Life insurance is just one of those things that become more important as you age. When you marry, start a family, or buy a house, you begin to realize that your grown-up life comes with a variety of financial responsibilities and obligations.
Nobody wants to imagine a worst-case scenario. But at the same time, you need to help financially secure your spouse and kids if that worst-case scenario occurs, and you're not around anymore to help them. They certainly should not have to tap into their retirement fund or college savings.
If you're looking into your options or perhaps already comparing term life insurance quotes, you'll definitely need to know just how term life insurance works.
Let's get to it...
What Is Term Life Insurance?
Generally speaking, life insurance covers your family's financial burden should an unexpected situation occur. In exchange for monthly premiums, you can ensure that your dependents live comfortably should you pass away. The insurance can cover anything from funeral costs to outstanding debt and even your children's college education.
Term life insurance is different in that it allows you to set a particular period during which the policy will be valid. Common terms tend to be 10, 20, or 30 years. If you pass away before the end of the specified term, the person(s) you listed as beneficiary will receive the financial payout pre-determined in the initial contract.
For instance, you might sign a 20-year, $500,000 term life insurance policy. As long as you are paying regular premiums for these 20 years, your family will receive $500,000 if you pass away during that term. If, however, you still live at the end of the term, the benefit will disappear along with your premiums.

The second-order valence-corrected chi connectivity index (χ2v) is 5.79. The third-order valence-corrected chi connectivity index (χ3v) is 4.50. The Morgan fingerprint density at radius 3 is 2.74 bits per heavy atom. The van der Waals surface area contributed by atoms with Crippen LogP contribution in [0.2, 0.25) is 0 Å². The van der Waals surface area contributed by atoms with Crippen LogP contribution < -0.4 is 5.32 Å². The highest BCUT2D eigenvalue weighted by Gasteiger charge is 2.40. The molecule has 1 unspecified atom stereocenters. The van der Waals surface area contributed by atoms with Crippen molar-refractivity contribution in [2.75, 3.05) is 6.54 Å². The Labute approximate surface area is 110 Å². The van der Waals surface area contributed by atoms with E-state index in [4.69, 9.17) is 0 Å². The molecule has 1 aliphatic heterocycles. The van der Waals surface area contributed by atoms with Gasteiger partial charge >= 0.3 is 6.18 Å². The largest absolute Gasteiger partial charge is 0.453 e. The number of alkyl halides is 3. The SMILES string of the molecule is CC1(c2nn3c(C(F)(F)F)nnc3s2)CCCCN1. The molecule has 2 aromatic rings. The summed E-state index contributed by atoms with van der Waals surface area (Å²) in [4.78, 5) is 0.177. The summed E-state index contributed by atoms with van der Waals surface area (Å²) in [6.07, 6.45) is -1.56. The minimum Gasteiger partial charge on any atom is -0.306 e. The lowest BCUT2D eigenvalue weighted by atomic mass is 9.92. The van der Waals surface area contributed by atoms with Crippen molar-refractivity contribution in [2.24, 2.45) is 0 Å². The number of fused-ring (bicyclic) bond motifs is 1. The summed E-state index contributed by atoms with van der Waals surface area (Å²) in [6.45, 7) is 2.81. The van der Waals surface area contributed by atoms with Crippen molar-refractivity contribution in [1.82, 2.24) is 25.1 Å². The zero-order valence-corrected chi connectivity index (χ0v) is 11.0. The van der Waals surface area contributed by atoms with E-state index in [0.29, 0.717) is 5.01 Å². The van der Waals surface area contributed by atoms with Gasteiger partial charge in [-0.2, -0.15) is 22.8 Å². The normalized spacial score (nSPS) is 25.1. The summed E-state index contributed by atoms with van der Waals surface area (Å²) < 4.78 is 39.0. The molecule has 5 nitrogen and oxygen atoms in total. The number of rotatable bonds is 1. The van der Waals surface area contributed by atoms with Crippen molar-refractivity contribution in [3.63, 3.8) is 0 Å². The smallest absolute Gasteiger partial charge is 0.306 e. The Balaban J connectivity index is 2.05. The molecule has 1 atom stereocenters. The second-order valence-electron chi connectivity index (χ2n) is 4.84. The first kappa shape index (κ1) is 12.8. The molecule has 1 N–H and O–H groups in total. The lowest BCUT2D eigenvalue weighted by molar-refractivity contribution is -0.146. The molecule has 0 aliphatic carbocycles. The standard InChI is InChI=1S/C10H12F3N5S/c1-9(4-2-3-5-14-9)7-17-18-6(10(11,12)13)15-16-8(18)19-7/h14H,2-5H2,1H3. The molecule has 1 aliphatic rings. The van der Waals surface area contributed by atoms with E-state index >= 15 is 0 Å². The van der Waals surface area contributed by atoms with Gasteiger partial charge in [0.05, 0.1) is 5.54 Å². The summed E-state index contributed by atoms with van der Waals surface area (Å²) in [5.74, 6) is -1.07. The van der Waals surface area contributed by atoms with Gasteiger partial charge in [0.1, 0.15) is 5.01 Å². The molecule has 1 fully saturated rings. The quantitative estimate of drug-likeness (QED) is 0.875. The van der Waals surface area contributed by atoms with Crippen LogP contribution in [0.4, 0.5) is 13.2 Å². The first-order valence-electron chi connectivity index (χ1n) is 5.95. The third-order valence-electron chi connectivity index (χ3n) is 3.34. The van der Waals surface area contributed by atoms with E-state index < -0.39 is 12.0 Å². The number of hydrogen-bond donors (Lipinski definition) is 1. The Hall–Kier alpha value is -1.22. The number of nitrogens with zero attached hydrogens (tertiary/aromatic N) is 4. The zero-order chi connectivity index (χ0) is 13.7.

To prevent that scenario, take a look at the different types of term life insurance. Term life insurance can either be renewable or convertible.
Let's walk through the differences:
- Convertible life insurance allows you to transfer your policy to a whole life insurance of equal value, without necessarily having to show that you're in good health as you would when signing a new policy. The period during which you can convert your policy is typically shorter than the entire term of your insurance.
- Renewable life insurance allows you to either renew or extend your policy at the end of the term. As a result, you can ensure continued financial benefits for your family even after the term to which you initially agreed to pass.
Understanding the Difference Between Whole and Term Life Insurance
The main difference between whole and term life insurance is in its name.
Whole Life Insurance
Whole life insurance is permanent, meaning that your death benefit is guaranteed regardless of when you pass as long as your premiums are paid. A term-based policy, as mentioned above, is limited to the time frame to which you agreed when signing the paperwork.
As a result of this primary difference, premiums for whole life insurance tend to be higher than a term-based alternative. At the same time, permanent life insurance builds up cash value with each payment you make, allowing you to borrow against it should an immediate need arise for you or your family. Over the years, this savings component grows with the money you have invested in your life insurance.